Unemployment is terrible. We all want to work, but the prospect of losing our jobs is terrifying. This is because we all have bills to pay and mouths to feed. If you lose your job, one of the first questions that must come to mind is how you are going to make ends meet. Fortunately for some, unemployment insurance benefits may be available to brace some of the financial impact of unemployment.
California’s Employment Development Department (EDD) is responsible for determining eligibility and administering unemployment insurance (UI) benefits for qualified individuals who are out of work. To qualify, the following must apply:
- You must have been employed and earned a minimum of $1,300 in the highest quarter of your “base period” or at least $900 in you highest base period and at least 1.25 times this amount during your entire base period. Your base period is either the first four of your last five working quarters of a year prior to your unemployment application. If this does not apply, then you may be eligible based on the last four completed calendar quarters.
- You must be currently unemployed. If you are partially employed, you may still qualify. In addition, self-employment does not count as employment for purposes of unemployment.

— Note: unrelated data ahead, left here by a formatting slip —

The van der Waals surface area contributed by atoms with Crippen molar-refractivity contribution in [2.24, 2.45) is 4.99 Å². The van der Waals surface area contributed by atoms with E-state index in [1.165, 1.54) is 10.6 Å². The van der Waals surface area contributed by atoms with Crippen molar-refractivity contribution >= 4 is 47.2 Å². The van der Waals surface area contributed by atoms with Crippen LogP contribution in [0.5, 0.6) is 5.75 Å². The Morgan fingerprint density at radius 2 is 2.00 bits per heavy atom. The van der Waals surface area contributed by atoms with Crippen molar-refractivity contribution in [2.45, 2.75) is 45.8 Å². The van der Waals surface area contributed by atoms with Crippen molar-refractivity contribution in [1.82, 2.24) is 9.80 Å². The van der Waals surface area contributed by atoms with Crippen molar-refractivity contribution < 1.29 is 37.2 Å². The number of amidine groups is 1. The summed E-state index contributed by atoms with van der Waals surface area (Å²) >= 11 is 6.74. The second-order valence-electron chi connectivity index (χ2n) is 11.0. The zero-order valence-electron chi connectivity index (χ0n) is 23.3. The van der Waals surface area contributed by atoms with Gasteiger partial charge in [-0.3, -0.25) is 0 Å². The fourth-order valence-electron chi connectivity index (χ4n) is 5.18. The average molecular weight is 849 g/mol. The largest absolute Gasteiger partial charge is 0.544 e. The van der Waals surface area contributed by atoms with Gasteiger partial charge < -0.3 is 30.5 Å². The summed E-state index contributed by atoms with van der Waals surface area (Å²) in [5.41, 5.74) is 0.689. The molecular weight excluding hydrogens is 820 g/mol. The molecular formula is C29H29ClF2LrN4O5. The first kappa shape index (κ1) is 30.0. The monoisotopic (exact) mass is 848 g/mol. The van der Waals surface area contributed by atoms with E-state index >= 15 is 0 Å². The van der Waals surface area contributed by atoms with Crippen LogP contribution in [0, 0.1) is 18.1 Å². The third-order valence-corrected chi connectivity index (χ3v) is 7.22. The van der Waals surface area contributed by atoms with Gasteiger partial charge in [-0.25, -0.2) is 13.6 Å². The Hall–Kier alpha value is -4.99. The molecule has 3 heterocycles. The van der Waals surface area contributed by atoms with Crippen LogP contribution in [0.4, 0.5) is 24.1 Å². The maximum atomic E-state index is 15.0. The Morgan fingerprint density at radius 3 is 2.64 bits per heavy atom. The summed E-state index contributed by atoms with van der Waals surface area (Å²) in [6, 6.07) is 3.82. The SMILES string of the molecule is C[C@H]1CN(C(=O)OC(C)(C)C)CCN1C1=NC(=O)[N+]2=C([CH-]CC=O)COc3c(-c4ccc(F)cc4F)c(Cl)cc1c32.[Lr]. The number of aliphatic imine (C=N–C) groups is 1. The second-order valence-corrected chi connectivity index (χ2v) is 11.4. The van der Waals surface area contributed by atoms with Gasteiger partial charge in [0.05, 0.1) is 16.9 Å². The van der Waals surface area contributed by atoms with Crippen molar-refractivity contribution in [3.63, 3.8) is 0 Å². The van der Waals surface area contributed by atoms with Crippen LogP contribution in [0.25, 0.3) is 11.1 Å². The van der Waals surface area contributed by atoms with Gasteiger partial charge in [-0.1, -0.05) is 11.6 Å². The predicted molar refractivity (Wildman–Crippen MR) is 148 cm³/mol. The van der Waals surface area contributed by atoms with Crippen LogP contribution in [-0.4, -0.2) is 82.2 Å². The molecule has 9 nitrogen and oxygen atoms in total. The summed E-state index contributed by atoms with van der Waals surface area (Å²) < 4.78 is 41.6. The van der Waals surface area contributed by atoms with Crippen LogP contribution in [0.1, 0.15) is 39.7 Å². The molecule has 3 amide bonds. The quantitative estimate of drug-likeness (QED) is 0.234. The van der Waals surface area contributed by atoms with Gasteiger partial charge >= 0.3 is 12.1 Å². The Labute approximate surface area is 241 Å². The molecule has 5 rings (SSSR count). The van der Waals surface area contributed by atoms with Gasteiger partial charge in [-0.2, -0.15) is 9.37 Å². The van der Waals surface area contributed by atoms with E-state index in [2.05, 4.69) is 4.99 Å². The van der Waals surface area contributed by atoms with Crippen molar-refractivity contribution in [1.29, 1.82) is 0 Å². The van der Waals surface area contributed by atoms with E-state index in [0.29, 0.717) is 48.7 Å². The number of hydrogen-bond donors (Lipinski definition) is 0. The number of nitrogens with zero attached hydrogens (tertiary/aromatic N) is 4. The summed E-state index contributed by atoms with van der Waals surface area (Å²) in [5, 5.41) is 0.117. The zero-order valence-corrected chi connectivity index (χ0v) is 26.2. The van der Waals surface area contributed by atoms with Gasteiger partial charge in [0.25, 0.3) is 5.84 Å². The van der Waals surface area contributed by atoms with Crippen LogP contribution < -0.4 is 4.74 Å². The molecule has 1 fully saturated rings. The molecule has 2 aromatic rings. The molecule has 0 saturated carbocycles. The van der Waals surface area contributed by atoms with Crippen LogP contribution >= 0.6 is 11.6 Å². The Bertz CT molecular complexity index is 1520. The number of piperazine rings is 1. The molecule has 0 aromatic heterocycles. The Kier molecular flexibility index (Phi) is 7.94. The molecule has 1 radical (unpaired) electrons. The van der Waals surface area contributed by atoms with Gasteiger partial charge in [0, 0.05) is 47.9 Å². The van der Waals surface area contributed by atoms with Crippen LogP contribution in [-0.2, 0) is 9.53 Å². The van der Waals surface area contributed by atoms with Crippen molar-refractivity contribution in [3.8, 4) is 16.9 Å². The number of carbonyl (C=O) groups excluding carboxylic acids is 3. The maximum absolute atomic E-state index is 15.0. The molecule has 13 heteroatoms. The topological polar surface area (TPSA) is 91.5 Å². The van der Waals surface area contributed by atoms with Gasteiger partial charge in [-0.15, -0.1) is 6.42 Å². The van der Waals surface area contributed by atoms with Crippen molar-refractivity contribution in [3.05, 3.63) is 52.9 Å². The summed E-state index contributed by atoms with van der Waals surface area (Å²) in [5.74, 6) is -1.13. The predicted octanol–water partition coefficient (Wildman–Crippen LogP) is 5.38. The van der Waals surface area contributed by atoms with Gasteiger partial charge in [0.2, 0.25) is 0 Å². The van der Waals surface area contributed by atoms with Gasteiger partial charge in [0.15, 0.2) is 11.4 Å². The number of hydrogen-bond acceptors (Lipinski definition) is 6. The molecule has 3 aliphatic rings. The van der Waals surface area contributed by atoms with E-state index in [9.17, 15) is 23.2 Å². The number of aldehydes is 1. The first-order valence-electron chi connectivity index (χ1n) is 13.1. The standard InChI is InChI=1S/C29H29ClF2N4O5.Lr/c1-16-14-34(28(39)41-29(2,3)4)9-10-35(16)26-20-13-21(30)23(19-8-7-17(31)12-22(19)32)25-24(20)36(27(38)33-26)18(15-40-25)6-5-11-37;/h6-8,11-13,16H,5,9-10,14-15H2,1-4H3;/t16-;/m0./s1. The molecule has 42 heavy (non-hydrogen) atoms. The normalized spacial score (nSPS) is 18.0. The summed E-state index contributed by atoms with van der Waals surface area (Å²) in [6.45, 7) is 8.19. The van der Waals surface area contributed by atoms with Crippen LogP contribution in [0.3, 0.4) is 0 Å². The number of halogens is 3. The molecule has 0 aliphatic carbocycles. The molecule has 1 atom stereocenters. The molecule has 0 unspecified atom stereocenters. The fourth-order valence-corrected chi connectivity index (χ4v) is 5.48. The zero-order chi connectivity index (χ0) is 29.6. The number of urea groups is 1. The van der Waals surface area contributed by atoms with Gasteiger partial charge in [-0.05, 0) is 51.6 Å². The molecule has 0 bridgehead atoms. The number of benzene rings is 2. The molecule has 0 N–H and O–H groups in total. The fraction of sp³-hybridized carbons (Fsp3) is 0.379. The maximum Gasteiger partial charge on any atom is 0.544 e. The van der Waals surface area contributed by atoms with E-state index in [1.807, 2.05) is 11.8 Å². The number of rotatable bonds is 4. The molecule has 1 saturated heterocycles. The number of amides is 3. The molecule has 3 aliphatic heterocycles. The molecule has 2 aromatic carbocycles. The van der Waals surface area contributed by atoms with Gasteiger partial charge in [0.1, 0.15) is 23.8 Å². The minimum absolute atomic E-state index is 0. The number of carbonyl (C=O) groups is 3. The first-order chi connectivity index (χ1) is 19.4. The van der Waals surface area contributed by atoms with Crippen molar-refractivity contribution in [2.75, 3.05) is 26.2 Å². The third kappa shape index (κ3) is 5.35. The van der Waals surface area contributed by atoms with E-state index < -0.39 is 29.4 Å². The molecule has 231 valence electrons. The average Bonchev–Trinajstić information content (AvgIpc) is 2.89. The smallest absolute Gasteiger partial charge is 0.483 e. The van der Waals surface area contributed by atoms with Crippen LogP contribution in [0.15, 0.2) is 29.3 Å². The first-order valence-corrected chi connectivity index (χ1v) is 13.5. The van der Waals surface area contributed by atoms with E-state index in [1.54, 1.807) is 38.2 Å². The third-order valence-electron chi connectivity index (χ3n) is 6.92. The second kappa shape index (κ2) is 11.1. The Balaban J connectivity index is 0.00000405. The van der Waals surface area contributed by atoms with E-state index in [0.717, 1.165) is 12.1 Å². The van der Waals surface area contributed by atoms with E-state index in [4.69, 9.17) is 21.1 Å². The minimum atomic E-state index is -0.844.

- You must be unemployed “through no fault of your own”. This means that you are generally ineligible if you quit your job or are fired for some sort of misconduct. If you have “good cause” to leave, however, you may still be considered subject to additional scrutiny.
- You must be physically able, ready to work, and willing to immediately work. This is important, as the benefit is not designed or intended to enable people to avoid work.
- Further, you must be actively seeking employment, and must be searching on a weekly basis. The EDD are sticklers when it comes to a beneficiary’s efforts to seek further employment.
People approved by the EDD to receive benefits may receive between $50 to $450 per week, based upon their earnings during their base period. A claim can last for a year, during which a beneficiary can receive between 12-26 weeks of benefits at the maximum amount.
Let Moss Bollinger Work For You
If you have been the subject of improper employment action, the laws of California may protect you. For years, the attorneys at Moss Bollinger have been helping employees stand up to improper employer conduct. Let us evaluate your situation to determine if you have a claim. We charge no fees up front and work on a contingency basis. Call Moss Bollinger today at (866) 535-2994 for a free consultation or reach us online.